Celtics will keep No. 1 draft pick 'unless someone blows us away'

Celtics will keep No. 1 draft pick 'unless someone blows us away'

If you’re hoping the Sixers will trade up to the first-overall choice in the 2017 NBA draft, don’t hold your breath. It sounds like the Boston Celtics are looking the moon in return.

Getting the No. 1 pick might be a pipe dream anyway, but Sixers general manager Bryan Colangelo did say the club would explore all of its options. Technically, that means looking at ways to get the top selection, where Washington guard Markelle Fultz is currently projected to go and the Celtics could be persuaded to swap.

Boston would be willing to take the Sixers’ call, but when you listen to Celtics owner Wyc Grousbeck talk about dealing the pick, it’s difficult to get the sense that a trade is likely. In fact, he’ll come right out and say it’s their intention to make the pick “unless someone blows us away with an offer.”

“If you’re going to trade this pick as part of a package for an established star making max, you’ve got to send max money out the door as well,” Grousbeck said on 98.5 The Sports Hub in Boston. “You’ve got to send more guys along, so this guy coming back better be the second coming. What’s more, he’s going to be halfway through his career, whoever he is, and he’s going to be paid right now a ton of money, which restricts you in other ways.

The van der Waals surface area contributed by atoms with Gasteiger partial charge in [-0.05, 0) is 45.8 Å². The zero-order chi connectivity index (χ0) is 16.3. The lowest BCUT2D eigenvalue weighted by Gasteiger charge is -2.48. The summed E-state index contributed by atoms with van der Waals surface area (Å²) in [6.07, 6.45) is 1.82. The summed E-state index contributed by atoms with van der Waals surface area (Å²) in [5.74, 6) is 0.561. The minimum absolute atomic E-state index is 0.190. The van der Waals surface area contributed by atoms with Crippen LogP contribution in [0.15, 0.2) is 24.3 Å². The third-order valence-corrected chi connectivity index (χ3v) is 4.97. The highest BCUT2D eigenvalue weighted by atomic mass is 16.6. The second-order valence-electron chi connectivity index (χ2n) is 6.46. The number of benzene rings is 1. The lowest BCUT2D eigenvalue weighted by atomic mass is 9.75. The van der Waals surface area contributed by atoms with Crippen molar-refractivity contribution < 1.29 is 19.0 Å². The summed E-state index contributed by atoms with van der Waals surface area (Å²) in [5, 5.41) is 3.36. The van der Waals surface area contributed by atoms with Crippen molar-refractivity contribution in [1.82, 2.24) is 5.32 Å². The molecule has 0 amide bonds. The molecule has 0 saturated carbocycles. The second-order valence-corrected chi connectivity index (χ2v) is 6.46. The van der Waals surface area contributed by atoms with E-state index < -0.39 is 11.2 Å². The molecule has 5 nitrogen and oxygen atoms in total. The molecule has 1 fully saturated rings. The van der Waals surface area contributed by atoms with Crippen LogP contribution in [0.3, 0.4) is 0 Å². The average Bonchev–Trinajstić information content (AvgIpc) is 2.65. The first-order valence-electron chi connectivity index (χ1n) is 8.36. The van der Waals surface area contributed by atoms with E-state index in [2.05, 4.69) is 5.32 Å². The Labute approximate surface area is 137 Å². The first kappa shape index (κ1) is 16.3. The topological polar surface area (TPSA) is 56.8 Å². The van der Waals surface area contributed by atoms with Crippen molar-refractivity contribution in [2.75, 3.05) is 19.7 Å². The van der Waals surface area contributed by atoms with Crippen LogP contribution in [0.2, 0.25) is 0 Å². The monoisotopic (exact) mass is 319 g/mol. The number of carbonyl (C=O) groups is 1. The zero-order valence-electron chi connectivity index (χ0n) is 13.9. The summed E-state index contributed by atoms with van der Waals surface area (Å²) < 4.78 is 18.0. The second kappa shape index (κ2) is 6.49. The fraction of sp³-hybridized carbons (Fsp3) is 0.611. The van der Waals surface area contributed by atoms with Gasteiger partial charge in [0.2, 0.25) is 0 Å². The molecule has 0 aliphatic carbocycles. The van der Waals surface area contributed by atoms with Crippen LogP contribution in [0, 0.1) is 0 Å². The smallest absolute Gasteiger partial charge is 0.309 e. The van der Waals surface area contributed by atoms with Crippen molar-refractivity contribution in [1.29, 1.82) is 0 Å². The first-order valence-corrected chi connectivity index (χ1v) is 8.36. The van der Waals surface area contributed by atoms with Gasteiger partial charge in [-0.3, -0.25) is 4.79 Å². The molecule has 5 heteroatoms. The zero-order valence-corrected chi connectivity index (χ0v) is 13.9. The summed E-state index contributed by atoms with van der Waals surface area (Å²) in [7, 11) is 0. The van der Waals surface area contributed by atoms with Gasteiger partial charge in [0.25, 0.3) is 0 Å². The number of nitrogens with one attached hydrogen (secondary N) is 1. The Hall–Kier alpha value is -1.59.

“If you can get a really good guy with this pick, you’ve got him, you can build with him, you can grow with him, you can coach him up, and you get to max money eventually -- five, six years down the road -- but it’s a totally different thing.”

When you start looking at players who might qualify as “the second coming” on the Sixers roster, the list is short -- Joel Embiid and Ben Simmons -- and those guys aren’t going anywhere. Sorry, Jahlil Okafor isn’t getting it done. Even Embiid and Simmons aren’t the kind of established star Grousbeck was thinking about, though they’re the types of talent that would at least warrant a conversation.

Since trading either Embiid or Simmons would be counterproductive, we can probably rule this out as an option for Colangelo to explore.

Even on honeymoon, Jon Dorenbos performs wild magic trick with coin

Even on honeymoon, Jon Dorenbos performs wild magic trick with coin

Magic never stops.

Not even on Jon Dorenbos' honeymoon.

The Eagles' long snapper and magic enthusiast is enjoying picturesque Bora Bora with his wife Annalise.

Still, fresh off his wedding and surrounded by water way too blue, Dorenbos wasn't about to stop entertaining us as he posted this crazy coin trick on his Instagram account.

Bora Bora Magic - I love this move. @apollorobbins showed me this 15 years ago. #honeymoon

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Pretty darn cool — and, seriously, how does he do it?

And don't worry, Dorenbos is clearly having a great time on the honeymoon, not just blowing our minds with cool magic.

Amazing. #honeymoon #paradise